Earlier this month, North Korea released Warmbier after imprisoning him for 16 months. He spent the vast majority of that time in a coma and died just days after returning to Ohio. North Korea claimed Warmbier’s coma stemmed from a bout of botulism and that he was released on humanitarian grounds. U.S. doctors found no evidence of botulism.
“At this point, we have to go with the overwhelming evidence and that is indeed an issue of murder,” said Gordon Chang, a leading scholar on China and North Korea and the author of “Nuclear Showdown: North Korea Takes on the World.”
“There is just no other explanation for a healthy 22-year-old – then a 21-year-old – would end up in a permanent coma and then death. We have to just follow the evidence and just realize that the North Korean explanation is not accurate,” said Chang.
“It may have been guards who got overzealous, but it probably was an order from the top of the regime to send a message to the United States,” said Chang. “It was as horrific as we can think. This is a good reminder when we start to talk about negotiating with the North Koreans of who we are actually dealing with.”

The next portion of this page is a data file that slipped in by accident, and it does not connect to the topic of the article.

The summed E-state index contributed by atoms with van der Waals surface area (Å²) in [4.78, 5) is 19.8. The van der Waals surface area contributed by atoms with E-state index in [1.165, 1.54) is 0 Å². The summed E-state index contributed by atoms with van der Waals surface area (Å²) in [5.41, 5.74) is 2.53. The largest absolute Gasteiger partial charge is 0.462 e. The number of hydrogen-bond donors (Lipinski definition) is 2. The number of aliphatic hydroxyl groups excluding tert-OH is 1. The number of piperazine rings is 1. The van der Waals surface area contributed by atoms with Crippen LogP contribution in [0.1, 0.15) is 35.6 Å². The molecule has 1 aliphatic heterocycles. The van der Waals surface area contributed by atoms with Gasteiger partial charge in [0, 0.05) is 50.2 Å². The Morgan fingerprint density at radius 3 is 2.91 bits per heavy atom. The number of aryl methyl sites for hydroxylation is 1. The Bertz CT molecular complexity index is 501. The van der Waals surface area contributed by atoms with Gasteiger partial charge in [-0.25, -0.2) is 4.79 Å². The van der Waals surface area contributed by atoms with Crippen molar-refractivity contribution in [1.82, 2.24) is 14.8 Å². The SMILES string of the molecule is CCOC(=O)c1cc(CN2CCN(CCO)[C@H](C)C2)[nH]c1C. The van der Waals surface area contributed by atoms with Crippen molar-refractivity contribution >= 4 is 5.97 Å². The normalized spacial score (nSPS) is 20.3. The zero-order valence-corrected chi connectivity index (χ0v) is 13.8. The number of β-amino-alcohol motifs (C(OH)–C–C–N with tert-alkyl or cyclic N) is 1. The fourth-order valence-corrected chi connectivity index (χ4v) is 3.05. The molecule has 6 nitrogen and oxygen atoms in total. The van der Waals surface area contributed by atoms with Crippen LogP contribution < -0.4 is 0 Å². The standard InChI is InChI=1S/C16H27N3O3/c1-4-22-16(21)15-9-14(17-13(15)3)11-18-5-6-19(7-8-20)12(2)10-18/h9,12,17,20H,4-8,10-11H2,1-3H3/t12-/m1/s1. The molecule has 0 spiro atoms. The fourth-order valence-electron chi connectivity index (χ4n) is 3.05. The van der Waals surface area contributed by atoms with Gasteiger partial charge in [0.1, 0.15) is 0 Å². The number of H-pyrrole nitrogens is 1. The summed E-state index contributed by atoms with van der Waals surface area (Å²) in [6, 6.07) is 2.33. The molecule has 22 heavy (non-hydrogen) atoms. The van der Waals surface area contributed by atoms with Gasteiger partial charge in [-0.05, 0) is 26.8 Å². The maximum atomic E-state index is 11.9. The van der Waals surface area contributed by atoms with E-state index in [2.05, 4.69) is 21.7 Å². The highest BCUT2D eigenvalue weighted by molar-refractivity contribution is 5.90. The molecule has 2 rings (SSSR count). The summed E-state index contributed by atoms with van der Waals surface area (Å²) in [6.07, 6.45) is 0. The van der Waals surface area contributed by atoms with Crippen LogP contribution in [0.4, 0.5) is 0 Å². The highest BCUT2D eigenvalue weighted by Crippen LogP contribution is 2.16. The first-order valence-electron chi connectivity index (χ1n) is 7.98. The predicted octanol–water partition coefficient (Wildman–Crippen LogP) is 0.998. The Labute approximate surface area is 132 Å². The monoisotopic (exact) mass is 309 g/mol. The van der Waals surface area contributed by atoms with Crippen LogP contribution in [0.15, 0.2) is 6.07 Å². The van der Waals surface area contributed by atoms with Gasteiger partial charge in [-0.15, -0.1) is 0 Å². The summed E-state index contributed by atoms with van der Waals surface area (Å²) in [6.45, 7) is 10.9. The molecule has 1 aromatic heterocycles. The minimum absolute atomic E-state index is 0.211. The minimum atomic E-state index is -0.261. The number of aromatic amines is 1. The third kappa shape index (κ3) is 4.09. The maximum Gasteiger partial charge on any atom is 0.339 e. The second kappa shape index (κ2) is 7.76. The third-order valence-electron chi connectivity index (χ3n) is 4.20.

On Friday, the North Korean regime vigorously denied torturing Warmbier, insisting it provided him medical care and then released him on humanitarian grounds.
“Although we had no reason at all to show mercy to such a criminal of the enemy state, we provided him with medical treatments and care with all sincerity on humanitarian basis until his return to the U.S.,” the foreign ministry said, according to state-run Korean Central News Agency.